Northrop developed the F-18L as a potential export aircraft. Since it was not strengthened for carrier service, it was expected to be lighter and better performing, and a strong competitor to the F-16 Fighting Falcon then being offered to American allies. The F-18L's maximum gross weight was 7,700 pounds (3,490 kg) (approximately 30%) lighter than the F/A-18A, via lighter landing gear, lack of wing folding mechanism, reduced part thickness in areas, and lower fuel-carrying capacity. Though the aircraft retained a lightened arresting hook, the most obvious external difference was removed "snags" on the leading edge of the wings and stabilators. It still retained 71% commonality with the F/A-18 by parts weight, and 90% of the high-value systems, including the avionics, radar, and ECM suite, though alternatives were offered. Unlike the F/A-18, the F-18L carried no fuel in its wings and lacked weapons stations on the intakes. It had three underwing pylons on each side instead.
The F/A-18L version followed to coincide with the US Navy's F/A-18A as a land-based export alternative. This was essentially an F/A-18A lightened by approximately 2,500 to 3,000 pounds (1,130 to 1,360 kg); weight was reduced by removing the folding wing and associated actuators, by implementing a simpler landing gear (single wheel nose gear and cantilever oleo main gear), and change to a land-based tail-hook. The revised F/A-18L included wing fuel tanks and fuselage stations of the F/A-18A. Its weapons capacity would increase from 13,700 to 20,000 pounds (6,210 to 9,070 kg); largely due to the addition of a third underwing pylon and strengthened wingtips (11 stations in total vs 9 stations of the F/A-18A). Compared to the F-18L, the outboard weapons pylons are moved closer to the wingtip missile rails. Because of the strengthened non-folding wing, the wingtip missile rails were designed to carry either the AIM-7 Sparrow or Skyflash medium-range air-to-air missiles, in addition to the AIM-9 Sidewinder as found on the F/A-18A. The F/A-18L was strengthened for a 9 g design load factor compared to the F/A-18A's 7.5 g factor.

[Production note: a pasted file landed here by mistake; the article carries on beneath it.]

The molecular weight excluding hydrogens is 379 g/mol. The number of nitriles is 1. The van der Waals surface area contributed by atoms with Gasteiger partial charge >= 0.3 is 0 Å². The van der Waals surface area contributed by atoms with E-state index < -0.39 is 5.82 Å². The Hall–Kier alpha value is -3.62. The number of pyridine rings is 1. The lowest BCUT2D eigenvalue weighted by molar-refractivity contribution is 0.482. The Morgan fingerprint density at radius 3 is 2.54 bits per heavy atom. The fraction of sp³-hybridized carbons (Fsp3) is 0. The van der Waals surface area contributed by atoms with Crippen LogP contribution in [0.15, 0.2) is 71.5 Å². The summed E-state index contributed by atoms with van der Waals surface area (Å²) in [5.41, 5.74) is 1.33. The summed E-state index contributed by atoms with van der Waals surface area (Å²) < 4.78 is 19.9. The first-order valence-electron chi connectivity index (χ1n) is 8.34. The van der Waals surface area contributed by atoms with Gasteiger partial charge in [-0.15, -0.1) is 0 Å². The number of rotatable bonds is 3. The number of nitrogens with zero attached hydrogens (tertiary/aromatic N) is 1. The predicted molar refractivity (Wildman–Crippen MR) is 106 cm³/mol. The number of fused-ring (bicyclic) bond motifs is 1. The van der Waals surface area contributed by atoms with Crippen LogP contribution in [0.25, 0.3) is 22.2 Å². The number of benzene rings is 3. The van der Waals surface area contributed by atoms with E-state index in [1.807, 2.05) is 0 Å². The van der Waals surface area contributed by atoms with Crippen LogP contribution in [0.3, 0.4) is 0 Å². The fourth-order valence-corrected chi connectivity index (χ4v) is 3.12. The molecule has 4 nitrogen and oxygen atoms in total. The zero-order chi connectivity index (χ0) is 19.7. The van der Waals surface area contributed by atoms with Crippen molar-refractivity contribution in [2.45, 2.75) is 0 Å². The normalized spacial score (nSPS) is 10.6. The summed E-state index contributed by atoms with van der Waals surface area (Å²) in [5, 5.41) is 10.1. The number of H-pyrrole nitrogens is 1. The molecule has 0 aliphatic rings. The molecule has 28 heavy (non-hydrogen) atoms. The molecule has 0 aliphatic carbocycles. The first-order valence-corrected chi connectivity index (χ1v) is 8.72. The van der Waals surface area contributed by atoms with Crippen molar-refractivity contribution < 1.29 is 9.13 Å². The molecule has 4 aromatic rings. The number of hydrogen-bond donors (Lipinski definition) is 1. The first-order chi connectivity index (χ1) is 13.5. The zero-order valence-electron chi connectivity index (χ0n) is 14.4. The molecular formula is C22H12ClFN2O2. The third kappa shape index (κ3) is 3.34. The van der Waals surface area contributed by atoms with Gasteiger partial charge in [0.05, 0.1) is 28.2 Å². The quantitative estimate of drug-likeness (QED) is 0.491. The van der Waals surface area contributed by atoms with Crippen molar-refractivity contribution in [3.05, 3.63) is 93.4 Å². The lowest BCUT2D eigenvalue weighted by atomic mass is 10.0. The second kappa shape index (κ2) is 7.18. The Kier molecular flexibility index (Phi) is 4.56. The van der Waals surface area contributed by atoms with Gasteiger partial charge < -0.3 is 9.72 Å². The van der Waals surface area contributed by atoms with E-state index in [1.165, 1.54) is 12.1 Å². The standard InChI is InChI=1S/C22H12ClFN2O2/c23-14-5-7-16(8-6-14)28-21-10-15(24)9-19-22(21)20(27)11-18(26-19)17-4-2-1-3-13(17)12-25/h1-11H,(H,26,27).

The partnership between McDonnell Douglas and Northrop soured over competition for foreign sales for the two models. Northrop felt that McDonnell Douglas would put the F/A-18 in direct competition with the F-18L. In October 1979, Northrop filed a series of lawsuits charging that McDonnell was using Northrop technology developed for the F-18L for foreign sales in violation of their agreement, and asked for a moratorium on foreign sales of the Hornet via McDonnell Douglas. The case was resolved in 1985 when McDonnell agreed to pay Northrop $50 million for complete rights to the design, with no admission of wrongdoing. By then Northrop had ceased work on the F-18L, and most export orders were captured by the F-16 or the F/A-18.